It's the time of year when the kids and I fall into our favorite summer's end game. We start with hide and seek, mix in a liberal dash of treasure hunt, and then pretend cops and robbers have both just pick-pocketed me for good measure.
It always starts innocently enough: I close my eyes and count to 10 as they scamper away. I barely get to two before the slap of their new sneakers against the cool tiled floor becomes faint and they begin to sing out in a kind of call and response.
Only ... That's not what they are saying.
She is calling for "Markers" and he is responding with "Pencils," neither seem to be able to find the other splashing around in the pools of supplies.
Their voices are beginning to raise into panic decibels.
Quickly, I make my way toward their screeching in Aisle 6.
You see, it is my lot to find them and the four million items their teachers have requested as we begin another school year.
When I said "favorite" in reference to this game earlier, you should imagine that I spit the word out just after running over my pinky toe with the only cart in the store with a wonky wheel.
We had already gone through the basics. Searching out and scratching off pencils, paper, notebooks, binders, dividers and stick glues of all shapes and sizes in short order.
They had located rulers and protractors. Chosen a stapler and found the precise calculator (the last one left in inventory, hallelujah) itemized by make and model number.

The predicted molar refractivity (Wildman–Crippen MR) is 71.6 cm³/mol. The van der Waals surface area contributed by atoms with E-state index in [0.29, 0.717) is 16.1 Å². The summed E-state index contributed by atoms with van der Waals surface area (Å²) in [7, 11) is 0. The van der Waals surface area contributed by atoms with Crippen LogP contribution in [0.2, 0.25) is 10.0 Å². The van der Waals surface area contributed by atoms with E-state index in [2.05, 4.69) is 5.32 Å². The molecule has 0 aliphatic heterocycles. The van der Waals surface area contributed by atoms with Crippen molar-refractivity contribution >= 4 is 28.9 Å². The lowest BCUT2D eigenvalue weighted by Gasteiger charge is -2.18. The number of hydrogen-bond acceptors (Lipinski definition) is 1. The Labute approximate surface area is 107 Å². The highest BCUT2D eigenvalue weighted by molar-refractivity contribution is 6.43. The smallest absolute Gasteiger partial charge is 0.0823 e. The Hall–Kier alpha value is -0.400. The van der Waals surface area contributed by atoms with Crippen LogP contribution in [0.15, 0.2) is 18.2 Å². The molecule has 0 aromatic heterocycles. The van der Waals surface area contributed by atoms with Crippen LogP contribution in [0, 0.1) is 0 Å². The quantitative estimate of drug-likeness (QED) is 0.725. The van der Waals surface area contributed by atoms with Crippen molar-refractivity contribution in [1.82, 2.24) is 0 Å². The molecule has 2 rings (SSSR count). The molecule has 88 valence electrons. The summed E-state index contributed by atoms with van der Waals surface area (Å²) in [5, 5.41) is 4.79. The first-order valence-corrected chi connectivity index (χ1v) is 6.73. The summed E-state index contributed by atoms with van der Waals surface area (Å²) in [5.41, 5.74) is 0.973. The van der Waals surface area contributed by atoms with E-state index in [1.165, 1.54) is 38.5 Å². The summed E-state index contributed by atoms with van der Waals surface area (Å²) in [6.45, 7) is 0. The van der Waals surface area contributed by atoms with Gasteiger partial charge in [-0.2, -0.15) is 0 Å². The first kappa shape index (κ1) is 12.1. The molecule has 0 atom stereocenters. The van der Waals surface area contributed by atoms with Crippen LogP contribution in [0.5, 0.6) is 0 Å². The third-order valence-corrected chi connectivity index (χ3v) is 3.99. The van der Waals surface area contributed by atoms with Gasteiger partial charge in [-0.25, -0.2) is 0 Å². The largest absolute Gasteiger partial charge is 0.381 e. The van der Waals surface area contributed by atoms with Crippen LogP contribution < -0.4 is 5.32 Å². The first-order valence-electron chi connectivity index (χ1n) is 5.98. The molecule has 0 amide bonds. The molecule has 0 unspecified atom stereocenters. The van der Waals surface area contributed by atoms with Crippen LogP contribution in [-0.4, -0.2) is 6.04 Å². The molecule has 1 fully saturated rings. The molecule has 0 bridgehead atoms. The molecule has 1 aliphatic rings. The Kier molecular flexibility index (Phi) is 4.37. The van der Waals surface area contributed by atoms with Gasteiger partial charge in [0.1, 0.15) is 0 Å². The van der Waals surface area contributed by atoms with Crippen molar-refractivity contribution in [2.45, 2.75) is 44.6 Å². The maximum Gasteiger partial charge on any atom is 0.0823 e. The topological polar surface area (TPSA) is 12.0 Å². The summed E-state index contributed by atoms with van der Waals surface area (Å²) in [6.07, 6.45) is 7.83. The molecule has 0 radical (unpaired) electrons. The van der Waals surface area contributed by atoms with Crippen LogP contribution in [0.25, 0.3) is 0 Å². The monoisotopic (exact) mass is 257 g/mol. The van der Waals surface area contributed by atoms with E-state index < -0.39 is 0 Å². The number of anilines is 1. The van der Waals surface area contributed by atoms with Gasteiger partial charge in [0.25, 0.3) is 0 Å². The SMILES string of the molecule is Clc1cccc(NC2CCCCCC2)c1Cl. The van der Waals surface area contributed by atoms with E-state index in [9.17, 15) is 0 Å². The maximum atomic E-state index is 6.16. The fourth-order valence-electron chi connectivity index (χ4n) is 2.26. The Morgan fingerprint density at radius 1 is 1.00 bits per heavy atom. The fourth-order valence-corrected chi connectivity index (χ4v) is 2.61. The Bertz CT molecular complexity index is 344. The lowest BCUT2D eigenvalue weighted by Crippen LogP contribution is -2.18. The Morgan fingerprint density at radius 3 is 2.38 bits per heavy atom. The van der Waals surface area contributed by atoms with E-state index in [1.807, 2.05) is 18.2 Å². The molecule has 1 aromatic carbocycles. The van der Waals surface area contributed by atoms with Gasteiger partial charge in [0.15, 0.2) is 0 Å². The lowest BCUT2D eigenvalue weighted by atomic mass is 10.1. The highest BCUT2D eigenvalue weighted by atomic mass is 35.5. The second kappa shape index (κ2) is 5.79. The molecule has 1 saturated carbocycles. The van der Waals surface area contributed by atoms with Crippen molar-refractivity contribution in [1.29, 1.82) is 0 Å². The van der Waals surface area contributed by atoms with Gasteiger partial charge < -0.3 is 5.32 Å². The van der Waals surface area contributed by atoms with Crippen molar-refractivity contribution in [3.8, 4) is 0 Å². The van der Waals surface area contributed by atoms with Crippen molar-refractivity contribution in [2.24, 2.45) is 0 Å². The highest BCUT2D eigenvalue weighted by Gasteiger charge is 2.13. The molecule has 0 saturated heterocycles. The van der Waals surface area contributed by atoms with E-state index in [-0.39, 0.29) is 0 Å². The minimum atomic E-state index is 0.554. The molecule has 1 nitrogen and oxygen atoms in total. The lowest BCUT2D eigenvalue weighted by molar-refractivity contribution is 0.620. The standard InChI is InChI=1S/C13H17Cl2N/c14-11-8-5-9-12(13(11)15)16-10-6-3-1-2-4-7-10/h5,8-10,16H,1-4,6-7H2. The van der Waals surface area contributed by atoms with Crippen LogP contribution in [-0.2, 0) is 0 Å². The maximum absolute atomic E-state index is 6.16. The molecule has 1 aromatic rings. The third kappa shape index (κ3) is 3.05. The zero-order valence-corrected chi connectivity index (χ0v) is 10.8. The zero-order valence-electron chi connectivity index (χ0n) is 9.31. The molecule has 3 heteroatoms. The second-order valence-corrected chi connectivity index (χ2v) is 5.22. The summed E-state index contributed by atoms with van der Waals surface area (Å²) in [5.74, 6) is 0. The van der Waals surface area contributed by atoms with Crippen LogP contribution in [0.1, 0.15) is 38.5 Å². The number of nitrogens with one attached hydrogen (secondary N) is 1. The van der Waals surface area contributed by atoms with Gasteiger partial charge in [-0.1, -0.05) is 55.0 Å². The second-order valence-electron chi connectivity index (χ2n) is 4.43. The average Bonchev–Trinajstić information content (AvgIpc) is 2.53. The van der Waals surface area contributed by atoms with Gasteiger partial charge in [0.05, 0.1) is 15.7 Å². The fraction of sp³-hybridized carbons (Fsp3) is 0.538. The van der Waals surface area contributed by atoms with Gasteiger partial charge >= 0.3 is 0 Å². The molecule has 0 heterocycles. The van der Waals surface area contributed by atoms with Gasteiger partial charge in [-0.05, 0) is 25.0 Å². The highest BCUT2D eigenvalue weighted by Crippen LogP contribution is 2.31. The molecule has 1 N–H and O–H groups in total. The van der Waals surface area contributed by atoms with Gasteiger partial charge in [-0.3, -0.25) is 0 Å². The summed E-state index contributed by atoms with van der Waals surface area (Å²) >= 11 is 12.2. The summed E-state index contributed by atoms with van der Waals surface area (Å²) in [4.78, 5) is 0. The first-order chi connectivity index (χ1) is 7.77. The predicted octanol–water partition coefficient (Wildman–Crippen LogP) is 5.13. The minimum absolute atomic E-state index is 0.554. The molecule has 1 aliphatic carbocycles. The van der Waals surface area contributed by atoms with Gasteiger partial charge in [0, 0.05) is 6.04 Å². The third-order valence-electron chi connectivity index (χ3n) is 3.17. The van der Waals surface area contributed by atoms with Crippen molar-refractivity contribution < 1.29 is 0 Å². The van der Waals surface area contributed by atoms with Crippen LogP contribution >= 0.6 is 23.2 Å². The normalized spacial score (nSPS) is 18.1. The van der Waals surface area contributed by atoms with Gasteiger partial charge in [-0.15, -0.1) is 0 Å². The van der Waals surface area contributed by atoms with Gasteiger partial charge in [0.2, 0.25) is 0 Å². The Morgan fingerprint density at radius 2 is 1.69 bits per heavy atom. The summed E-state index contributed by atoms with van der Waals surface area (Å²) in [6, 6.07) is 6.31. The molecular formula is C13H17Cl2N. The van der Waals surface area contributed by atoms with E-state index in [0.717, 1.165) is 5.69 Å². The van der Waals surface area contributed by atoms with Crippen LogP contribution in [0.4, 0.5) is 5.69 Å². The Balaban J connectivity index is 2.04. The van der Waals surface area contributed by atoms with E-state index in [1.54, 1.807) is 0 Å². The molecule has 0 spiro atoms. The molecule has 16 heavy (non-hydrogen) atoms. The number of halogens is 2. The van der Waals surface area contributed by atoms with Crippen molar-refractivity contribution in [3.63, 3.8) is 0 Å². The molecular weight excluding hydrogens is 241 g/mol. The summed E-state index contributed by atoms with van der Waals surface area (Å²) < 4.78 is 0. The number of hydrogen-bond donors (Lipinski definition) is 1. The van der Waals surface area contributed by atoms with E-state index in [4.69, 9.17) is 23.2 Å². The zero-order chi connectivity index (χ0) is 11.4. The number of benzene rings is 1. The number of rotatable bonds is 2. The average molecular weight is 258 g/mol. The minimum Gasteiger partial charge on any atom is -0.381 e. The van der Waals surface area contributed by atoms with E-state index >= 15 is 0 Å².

When the list suddenly shifted to items of the grocery variety:
I want to be supportive. I know the responsibilities associated with teaching appears to have colored outside of the lines. I want to be able to toss the four boxes of two-ply facial tissue (no lotion, please) into the shopping cart with a smile. But I can't. Instead, I recoil at the sound the boxes make against the other supplies we've piled into the cart -- two rolls of paper towels, two boxes of Ziplock brand bags, a large bottle of hand sanitizer make a teetering tower above no fewer than sixteen thousand pocket folders (with prongs) of every conceivable color.
I've heard stories about school supply lists containing hygiene products and snack items, like cookies and chocolate, but I've never received one.
Of course, I have been made green with envy comparing our book-form list to one from a neighboring district, which contained little more than pencils and a pocket folder.
And if the rumor is true -- that children use their expensive graphing calculators once before seeking out internet apps they can download for free -- I might wish for some very bad things to happen to the math teacher. …
For instance, never experiencing the simple pleasure of having a movie's audio sync up with its visuals.
It's enough to make a person pine for the days when a few pencils and notebooks were the extent of the shopping list. Back when winters had snow and we had to walk up hill to school in them. Both ways.
"Mom! Why are you daydreaming? We're not even halfway through the list, and we still have three more stores and backpacks to find! Chop-chop! Labor Day is coming!"
Oh, I'm awake. I'm so wide awake, I'm twitching. Which makes me worry about what else is in store.
"Don't tell me we have to get coffee, sugar, and flavored non-dairy creamers next," I kvetch to my children. But they are gone. Searching, no doubt, for hotplates or tea bags or lemon-scented anti-bacterial wipes.
A school-teacher friend taps me on the shoulder and flashes a broad and sarcastic grin:
"I prefer almond milk and agave nectar, thank you."